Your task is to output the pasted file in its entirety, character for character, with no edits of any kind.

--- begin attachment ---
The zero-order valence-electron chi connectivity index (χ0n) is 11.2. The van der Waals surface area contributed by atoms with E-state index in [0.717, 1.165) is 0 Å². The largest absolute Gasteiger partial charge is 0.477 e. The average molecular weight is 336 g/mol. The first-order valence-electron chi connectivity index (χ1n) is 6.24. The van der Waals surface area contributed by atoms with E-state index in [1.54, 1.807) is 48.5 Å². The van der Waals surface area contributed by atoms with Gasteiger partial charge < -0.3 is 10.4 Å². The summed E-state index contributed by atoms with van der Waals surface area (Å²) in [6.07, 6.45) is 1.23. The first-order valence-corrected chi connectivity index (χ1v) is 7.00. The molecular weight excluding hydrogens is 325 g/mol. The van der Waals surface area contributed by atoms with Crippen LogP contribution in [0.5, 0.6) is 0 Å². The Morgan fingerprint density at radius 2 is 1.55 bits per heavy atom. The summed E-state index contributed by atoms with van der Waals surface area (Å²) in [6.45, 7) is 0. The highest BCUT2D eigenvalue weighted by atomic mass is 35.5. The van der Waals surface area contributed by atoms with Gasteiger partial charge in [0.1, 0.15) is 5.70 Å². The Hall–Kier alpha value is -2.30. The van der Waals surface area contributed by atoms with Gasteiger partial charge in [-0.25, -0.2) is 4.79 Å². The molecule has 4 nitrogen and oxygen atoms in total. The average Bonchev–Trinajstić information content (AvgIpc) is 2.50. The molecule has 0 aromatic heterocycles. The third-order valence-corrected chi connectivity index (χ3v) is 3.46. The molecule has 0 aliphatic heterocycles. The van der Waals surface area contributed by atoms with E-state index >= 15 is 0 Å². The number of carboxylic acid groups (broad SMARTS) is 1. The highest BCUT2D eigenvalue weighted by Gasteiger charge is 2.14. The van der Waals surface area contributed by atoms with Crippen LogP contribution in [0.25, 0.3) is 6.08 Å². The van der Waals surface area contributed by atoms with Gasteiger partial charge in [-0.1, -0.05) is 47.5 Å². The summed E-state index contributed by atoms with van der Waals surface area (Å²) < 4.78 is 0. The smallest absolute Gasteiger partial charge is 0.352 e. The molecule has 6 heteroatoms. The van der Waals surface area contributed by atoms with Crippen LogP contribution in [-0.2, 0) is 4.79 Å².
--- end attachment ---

The zero-order valence-electron chi connectivity index (χ0n) is 11.2. The van der Waals surface area contributed by atoms with E-state index in [0.717, 1.165) is 0 Å². The largest absolute Gasteiger partial charge is 0.477 e. The average molecular weight is 336 g/mol. The first-order valence-electron chi connectivity index (χ1n) is 6.24. The van der Waals surface area contributed by atoms with E-state index in [1.54, 1.807) is 48.5 Å². The van der Waals surface area contributed by atoms with Gasteiger partial charge < -0.3 is 10.4 Å². The summed E-state index contributed by atoms with van der Waals surface area (Å²) in [6.07, 6.45) is 1.23. The first-order valence-corrected chi connectivity index (χ1v) is 7.00. The molecular weight excluding hydrogens is 325 g/mol. The van der Waals surface area contributed by atoms with Crippen LogP contribution in [0.5, 0.6) is 0 Å². The Morgan fingerprint density at radius 2 is 1.55 bits per heavy atom. The summed E-state index contributed by atoms with van der Waals surface area (Å²) in [6.45, 7) is 0. The highest BCUT2D eigenvalue weighted by atomic mass is 35.5. The van der Waals surface area contributed by atoms with Gasteiger partial charge in [0.1, 0.15) is 5.70 Å². The Hall–Kier alpha value is -2.30. The van der Waals surface area contributed by atoms with Gasteiger partial charge in [-0.25, -0.2) is 4.79 Å². The molecule has 4 nitrogen and oxygen atoms in total. The average Bonchev–Trinajstić information content (AvgIpc) is 2.50. The molecule has 0 aromatic heterocycles. The third-order valence-corrected chi connectivity index (χ3v) is 3.46. The molecule has 0 aliphatic heterocycles. The van der Waals surface area contributed by atoms with E-state index >= 15 is 0 Å². The number of carboxylic acid groups (broad SMARTS) is 1. The highest BCUT2D eigenvalue weighted by Gasteiger charge is 2.14. The van der Waals surface area contributed by atoms with Crippen LogP contribution in [0.25, 0.3) is 6.08 Å². The van der Waals surface area contributed by atoms with Gasteiger partial charge in [-0.1, -0.05) is 47.5 Å². The summed E-state index contributed by atoms with van der Waals surface area (Å²) < 4.78 is 0. The smallest absolute Gasteiger partial charge is 0.352 e. The molecule has 6 heteroatoms. The van der Waals surface area contributed by atoms with Crippen LogP contribution in [-0.2, 0) is 4.79 Å².